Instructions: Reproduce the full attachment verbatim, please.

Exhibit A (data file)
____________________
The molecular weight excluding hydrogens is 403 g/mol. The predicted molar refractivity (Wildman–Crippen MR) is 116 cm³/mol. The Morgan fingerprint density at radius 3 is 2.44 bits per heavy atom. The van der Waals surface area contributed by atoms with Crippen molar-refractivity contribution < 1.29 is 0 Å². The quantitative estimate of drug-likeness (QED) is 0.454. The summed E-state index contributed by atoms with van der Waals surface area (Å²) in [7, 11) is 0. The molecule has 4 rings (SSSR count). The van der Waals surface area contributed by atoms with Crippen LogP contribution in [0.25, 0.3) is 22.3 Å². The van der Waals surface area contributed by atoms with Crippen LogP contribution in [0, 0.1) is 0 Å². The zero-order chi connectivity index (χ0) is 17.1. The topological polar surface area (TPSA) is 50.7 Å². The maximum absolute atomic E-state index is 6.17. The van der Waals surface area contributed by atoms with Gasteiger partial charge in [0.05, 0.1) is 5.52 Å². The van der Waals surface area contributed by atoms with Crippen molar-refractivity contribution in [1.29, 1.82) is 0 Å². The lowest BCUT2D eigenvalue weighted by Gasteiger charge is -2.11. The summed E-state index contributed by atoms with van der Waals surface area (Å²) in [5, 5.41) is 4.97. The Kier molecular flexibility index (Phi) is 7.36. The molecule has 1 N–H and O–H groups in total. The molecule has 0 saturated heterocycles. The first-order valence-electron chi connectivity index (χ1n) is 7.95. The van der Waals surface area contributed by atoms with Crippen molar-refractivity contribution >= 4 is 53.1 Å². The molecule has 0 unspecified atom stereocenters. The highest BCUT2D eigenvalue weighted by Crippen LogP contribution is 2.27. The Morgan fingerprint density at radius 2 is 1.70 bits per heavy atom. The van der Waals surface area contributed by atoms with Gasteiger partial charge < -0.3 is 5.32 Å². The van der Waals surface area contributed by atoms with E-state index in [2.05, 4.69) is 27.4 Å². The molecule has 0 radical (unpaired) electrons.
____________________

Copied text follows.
The molecular weight excluding hydrogens is 403 g/mol. The predicted molar refractivity (Wildman–Crippen MR) is 116 cm³/mol. The Morgan fingerprint density at radius 3 is 2.44 bits per heavy atom. The van der Waals surface area contributed by atoms with Crippen molar-refractivity contribution < 1.29 is 0 Å². The quantitative estimate of drug-likeness (QED) is 0.454. The summed E-state index contributed by atoms with van der Waals surface area (Å²) in [7, 11) is 0. The molecule has 4 rings (SSSR count). The van der Waals surface area contributed by atoms with Crippen LogP contribution in [0.25, 0.3) is 22.3 Å². The van der Waals surface area contributed by atoms with Crippen LogP contribution in [0, 0.1) is 0 Å². The zero-order chi connectivity index (χ0) is 17.1. The topological polar surface area (TPSA) is 50.7 Å². The maximum absolute atomic E-state index is 6.17. The van der Waals surface area contributed by atoms with Gasteiger partial charge in [0.05, 0.1) is 5.52 Å². The van der Waals surface area contributed by atoms with Crippen molar-refractivity contribution in [1.29, 1.82) is 0 Å². The lowest BCUT2D eigenvalue weighted by Gasteiger charge is -2.11. The summed E-state index contributed by atoms with van der Waals surface area (Å²) in [5, 5.41) is 4.97. The Kier molecular flexibility index (Phi) is 7.36. The molecule has 1 N–H and O–H groups in total. The molecule has 0 saturated heterocycles. The first-order valence-electron chi connectivity index (χ1n) is 7.95. The van der Waals surface area contributed by atoms with Crippen molar-refractivity contribution >= 4 is 53.1 Å². The molecule has 0 unspecified atom stereocenters. The highest BCUT2D eigenvalue weighted by Crippen LogP contribution is 2.27. The Morgan fingerprint density at radius 2 is 1.70 bits per heavy atom. The van der Waals surface area contributed by atoms with Gasteiger partial charge < -0.3 is 5.32 Å². The van der Waals surface area contributed by atoms with E-state index in [2.05, 4.69) is 27.4 Å². The molecule has 0 radical (unpaired) electrons.